Monday, June 08, 2015

Golden rule

Billy Apple is not going to be too pleased with the biz magazine Fast Company this month. It's putting the boot into his go-to aesthetic benchmark the Fibonacci ratio which gives us the magic golden rectangle (ok it is in fact a square, but stay with us). FC argues that the world’s most loveable shape is an urban legend albeit one invented before urbanisation kicked in. 

It was in the mid-nineteenth century that German psychologist Adolf Zeising kicked off the PR blitz that put the golden rectangle as the number one shape. He claimed (rather off the top of his head) that the golden rectangle was part of a 'universal law in which is contained the ground-principle of all formative striving for beauty and completeness in the realms of both nature and art, and which permeates, as a paramount spiritual ideal, all structures, forms and proportions, whether cosmic or individual, organic or inorganic, acoustic or optical; which finds its fullest realization, however, in the human form.' Who’s going to argue with that? Just Fast Company so far. But, not only does it debunk the 'ancient' origins of the Golden Sector’s mythic status, it's rounded up a professor or two who claim that people don’t even find the golden sector particularly more beautiful than other shapes that closely resemble it. Some guys at Berkeley found that, on average, consumers prefer rectangles that are in the range of 1.414 and 1.732 which contains the golden rectangle but the actual golden measurement wasn’t a clear favourite.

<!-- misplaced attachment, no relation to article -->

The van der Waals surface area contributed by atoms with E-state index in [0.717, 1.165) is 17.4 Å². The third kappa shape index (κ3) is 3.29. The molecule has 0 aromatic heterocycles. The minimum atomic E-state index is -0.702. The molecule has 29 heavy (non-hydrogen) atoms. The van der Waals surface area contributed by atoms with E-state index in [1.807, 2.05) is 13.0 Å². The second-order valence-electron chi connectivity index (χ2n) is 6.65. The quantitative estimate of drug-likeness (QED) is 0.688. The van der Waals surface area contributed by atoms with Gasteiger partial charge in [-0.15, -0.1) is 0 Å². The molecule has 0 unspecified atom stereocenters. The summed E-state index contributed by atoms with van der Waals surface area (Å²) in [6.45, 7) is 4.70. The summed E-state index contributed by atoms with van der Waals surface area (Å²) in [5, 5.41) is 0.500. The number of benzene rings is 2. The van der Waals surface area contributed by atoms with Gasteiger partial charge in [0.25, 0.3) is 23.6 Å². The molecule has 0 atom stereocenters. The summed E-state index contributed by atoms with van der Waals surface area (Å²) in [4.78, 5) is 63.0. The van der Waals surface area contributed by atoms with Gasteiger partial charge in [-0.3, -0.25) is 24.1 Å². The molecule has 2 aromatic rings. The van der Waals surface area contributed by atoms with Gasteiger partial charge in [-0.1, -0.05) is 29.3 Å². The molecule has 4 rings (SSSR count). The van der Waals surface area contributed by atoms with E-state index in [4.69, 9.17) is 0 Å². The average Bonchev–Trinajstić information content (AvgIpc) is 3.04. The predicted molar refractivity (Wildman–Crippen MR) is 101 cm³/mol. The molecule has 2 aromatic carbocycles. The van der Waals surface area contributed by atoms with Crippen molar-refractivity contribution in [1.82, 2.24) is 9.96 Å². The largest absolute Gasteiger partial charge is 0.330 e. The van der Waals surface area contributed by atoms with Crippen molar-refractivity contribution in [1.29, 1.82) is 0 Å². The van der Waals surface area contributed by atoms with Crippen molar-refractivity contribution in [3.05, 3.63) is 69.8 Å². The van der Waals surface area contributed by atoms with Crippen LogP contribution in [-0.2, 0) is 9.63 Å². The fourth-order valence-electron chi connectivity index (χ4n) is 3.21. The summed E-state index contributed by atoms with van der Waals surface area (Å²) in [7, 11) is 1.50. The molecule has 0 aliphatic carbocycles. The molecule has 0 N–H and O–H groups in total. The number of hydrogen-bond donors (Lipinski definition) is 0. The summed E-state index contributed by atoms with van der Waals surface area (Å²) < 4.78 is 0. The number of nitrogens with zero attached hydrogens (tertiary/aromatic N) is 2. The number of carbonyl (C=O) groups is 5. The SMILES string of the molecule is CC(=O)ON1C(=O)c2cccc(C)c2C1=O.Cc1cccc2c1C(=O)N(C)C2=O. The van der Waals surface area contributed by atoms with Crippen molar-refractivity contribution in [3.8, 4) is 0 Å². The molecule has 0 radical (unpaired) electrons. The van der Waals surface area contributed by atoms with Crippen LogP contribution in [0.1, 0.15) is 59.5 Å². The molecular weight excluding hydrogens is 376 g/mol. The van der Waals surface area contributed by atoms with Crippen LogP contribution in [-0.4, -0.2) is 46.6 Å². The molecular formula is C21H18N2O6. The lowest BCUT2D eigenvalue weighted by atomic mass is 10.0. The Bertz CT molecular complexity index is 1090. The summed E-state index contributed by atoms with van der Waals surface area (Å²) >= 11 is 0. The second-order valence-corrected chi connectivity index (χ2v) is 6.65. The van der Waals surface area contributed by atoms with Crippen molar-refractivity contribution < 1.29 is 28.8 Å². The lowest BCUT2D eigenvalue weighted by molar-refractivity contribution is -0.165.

So maybe not such a big deal for Apple after all who is pretty relaxed about his proportions after the first decimal point. And he does use use the Fibonacci ratio for more than just aesthetics in things like his coffee bean proportions etc.  Anyway, you can read the FC article here.
Images: top, Fibonacci does Fibonacci and bottom Apple does Fibonacci